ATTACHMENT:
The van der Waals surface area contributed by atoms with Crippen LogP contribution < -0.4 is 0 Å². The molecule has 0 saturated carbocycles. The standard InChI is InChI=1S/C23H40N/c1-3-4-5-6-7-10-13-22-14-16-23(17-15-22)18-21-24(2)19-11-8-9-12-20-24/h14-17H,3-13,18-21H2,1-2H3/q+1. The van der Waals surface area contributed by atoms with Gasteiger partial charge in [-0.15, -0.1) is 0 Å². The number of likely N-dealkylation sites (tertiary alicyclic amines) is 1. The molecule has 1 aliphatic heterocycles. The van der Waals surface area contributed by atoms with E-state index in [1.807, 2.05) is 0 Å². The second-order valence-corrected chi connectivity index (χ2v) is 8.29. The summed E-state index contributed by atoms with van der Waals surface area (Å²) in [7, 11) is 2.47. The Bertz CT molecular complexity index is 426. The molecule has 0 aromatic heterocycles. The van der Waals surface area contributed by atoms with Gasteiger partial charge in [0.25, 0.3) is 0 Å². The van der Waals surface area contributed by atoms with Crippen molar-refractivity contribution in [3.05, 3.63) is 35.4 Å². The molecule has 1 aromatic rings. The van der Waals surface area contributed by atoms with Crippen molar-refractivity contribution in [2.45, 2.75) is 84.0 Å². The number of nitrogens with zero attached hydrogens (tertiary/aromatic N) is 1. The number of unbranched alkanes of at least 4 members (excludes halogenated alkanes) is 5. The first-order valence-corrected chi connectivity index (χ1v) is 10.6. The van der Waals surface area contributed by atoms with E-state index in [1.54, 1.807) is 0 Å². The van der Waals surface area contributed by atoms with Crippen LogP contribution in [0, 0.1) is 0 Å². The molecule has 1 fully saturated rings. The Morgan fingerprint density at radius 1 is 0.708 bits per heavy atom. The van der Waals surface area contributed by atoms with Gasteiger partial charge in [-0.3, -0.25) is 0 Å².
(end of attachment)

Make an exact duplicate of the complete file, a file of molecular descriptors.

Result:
The van der Waals surface area contributed by atoms with Crippen LogP contribution < -0.4 is 0 Å². The molecule has 0 saturated carbocycles. The standard InChI is InChI=1S/C23H40N/c1-3-4-5-6-7-10-13-22-14-16-23(17-15-22)18-21-24(2)19-11-8-9-12-20-24/h14-17H,3-13,18-21H2,1-2H3/q+1. The van der Waals surface area contributed by atoms with Gasteiger partial charge in [-0.15, -0.1) is 0 Å². The number of likely N-dealkylation sites (tertiary alicyclic amines) is 1. The molecule has 1 aliphatic heterocycles. The van der Waals surface area contributed by atoms with E-state index in [1.807, 2.05) is 0 Å². The second-order valence-corrected chi connectivity index (χ2v) is 8.29. The summed E-state index contributed by atoms with van der Waals surface area (Å²) in [7, 11) is 2.47. The Bertz CT molecular complexity index is 426. The molecule has 0 aromatic heterocycles. The van der Waals surface area contributed by atoms with Gasteiger partial charge in [0.25, 0.3) is 0 Å². The van der Waals surface area contributed by atoms with Crippen molar-refractivity contribution in [3.05, 3.63) is 35.4 Å². The molecule has 1 aromatic rings. The van der Waals surface area contributed by atoms with Crippen molar-refractivity contribution in [2.45, 2.75) is 84.0 Å². The number of nitrogens with zero attached hydrogens (tertiary/aromatic N) is 1. The number of unbranched alkanes of at least 4 members (excludes halogenated alkanes) is 5. The first-order valence-corrected chi connectivity index (χ1v) is 10.6. The van der Waals surface area contributed by atoms with E-state index in [1.54, 1.807) is 0 Å². The van der Waals surface area contributed by atoms with Crippen LogP contribution in [0, 0.1) is 0 Å². The molecule has 1 fully saturated rings. The Morgan fingerprint density at radius 1 is 0.708 bits per heavy atom. The van der Waals surface area contributed by atoms with Gasteiger partial charge in [-0.3, -0.25) is 0 Å².